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Deal reopens debate about driving under the influence

Skandia&#39s move to acquire Bankhall parent Lynx Group has surprised a market accustomed to its biggest players jostling to secure distribution.

Its £210m bid has caught its competitors off guard and reignited the debate over whether ownership of IFAs by product providers will lead the public to question the impartiality of the advice they receive.

Clerical Medical head of strategic marketing David Shelton says: “The deal pulls into focus the integrity of advice given by an IFA owned by one provider. I think people may well have an issue with this.”

It is not only rival companies which have expressed concern. Some Bankhall members – many of whom wish to remain anonymous – are predicting an exodus if Skandia&#39s influence is felt too keenly.

Bankhall member and McMullen director Chris McMullen says: “If Skandia has bought Bankhall as a corporate trading body, then I think that is fine. Somebody or something always owns shares and bankrolls trading. But I – and the market – may change this view if Skandia starts putting its fingers in too many pies. If product bias starts creeping in, then there will not be too many members left hanging around.”

Perhaps aware of this danger, Skandia has moved to reassure members by trumpeting the bid as positive step aimed at helping to develop support services for IFAs. Press officer Jo Gilbey says: “Bankhall members will be as independent today as they were before the deal. There will be no interference from us at all. We hope they see this as a way to support growth of the sector.”

Skandia has been keen to quash suggestions that the deal was inspired by the threat to polarisation, rating it fourth in order of importance behind providing support for IFAs, developing structures and exploiting opportunities for growth.

Skandia says it is not trying to second-guess the FSA&#39s decision on polarisation and will only concede to wanting to be well placed in the event of a change.

Despite its protests to the contrary, there are some IFAs who doubt the sincerity of Skandia&#39s explanation. Informed Choice managing director Nick Bamford says: “I am not sure what Skandia is saying adds up. Does this deal really help and improve the IFA sector? If this is a step towards controlling a distribution channel, then Skandia is actually saying that multi-ties are going to happen, which I am less than certain about. It could end up being a bad judgement call on Skandia&#39s part.”

Whatever the future for polarisation, Skandia&#39s proposed 86 per cent stake in Bankhall is not only causing consternation for some of Bankhall&#39s members. Norwich Union, which continued its policy of buying stakes in IFA firms last month by taking a 4.7 per cent share in Inter-Alliance, says it was taken aback by Skandia&#39s move and admits to being concerned about its relationship with Bankhall following the deal.

Director of IFA development David Barral says: “We are surprised. It is not part of our strategy to fully own IFAs, we only want to invest in them. NU is the major provider to Bankhall members and we want that to continue. We hope they continue to value our support.”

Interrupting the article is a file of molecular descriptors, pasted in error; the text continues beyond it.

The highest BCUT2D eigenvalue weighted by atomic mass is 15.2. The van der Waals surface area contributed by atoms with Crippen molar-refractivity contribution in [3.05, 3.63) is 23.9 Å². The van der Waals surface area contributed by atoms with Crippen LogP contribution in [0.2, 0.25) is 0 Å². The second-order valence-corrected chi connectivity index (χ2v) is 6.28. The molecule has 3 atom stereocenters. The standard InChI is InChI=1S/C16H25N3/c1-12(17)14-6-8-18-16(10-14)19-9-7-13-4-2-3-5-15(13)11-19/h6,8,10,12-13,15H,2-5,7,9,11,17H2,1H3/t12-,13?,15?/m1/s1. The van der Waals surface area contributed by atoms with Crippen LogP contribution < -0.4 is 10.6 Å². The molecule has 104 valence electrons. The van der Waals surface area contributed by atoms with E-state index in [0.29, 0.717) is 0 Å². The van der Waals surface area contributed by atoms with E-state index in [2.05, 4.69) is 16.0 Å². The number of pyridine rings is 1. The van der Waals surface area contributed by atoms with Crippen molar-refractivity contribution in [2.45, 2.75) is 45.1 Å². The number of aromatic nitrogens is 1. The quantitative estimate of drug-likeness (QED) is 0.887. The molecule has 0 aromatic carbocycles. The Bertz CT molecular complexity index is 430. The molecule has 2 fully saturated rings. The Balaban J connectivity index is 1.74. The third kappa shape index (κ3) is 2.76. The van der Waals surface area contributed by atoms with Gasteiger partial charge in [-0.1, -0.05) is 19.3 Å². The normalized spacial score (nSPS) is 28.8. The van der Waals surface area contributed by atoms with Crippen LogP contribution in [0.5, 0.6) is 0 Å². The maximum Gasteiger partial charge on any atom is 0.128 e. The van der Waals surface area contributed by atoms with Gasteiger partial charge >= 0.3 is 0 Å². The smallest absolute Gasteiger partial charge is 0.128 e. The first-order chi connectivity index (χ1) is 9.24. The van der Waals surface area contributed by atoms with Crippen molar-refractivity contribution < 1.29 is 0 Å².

Clerical Medical says it fears the logical conclusion of this type of acquisition could be against the public interest. Shelton says: “If this trend were to continue, the industry would end up with a very small number of providers owning most of the distribution. We much prefer to have a small stake in conjunction with a number of other providers. The regulator should be keeping an eye on this.”

In a move which may go some way to allaying industry concerns, the FSA has confirmed it will be invoking its better-than-best rule in the Skandia/Bankhall deal. But Skandia says it is unconcerned about this measure as it should only impact on the 15 per cent of the Bankhall membership who are registered individuals, something that clearly proved to be a selling point for Bankhall.

Gilbey says: “I do not know whether we would have gone ahead with this deal if there had been more Bankhall members coming under the rule. The FSA, which we worked with very closely on this deal, probably would have been a lot more concerned about it if they had.”

An FSA spokeswoman says: “IFAs are looking for financial input and, under the better-than-best rules, there should not be a conflict of interest. Polarisation will have an impact on what happens in the future, as will the Sandler review and the 1 per cent world. Our main concern is that the industry remains competitive and innovative.”

The FSA is due to issue a consultation on polarisation next week which should give a much clearer indication of whether the industry should be preparing for multi-ties.

Despite Skandia&#39s denials that the threat of a depolarised market bore much influence over its decision to snap up Bankhall almost in its entirety, the product provider perhaps gives away its true motivation when says it is prepared to do “whatever it takes” to secure its future.


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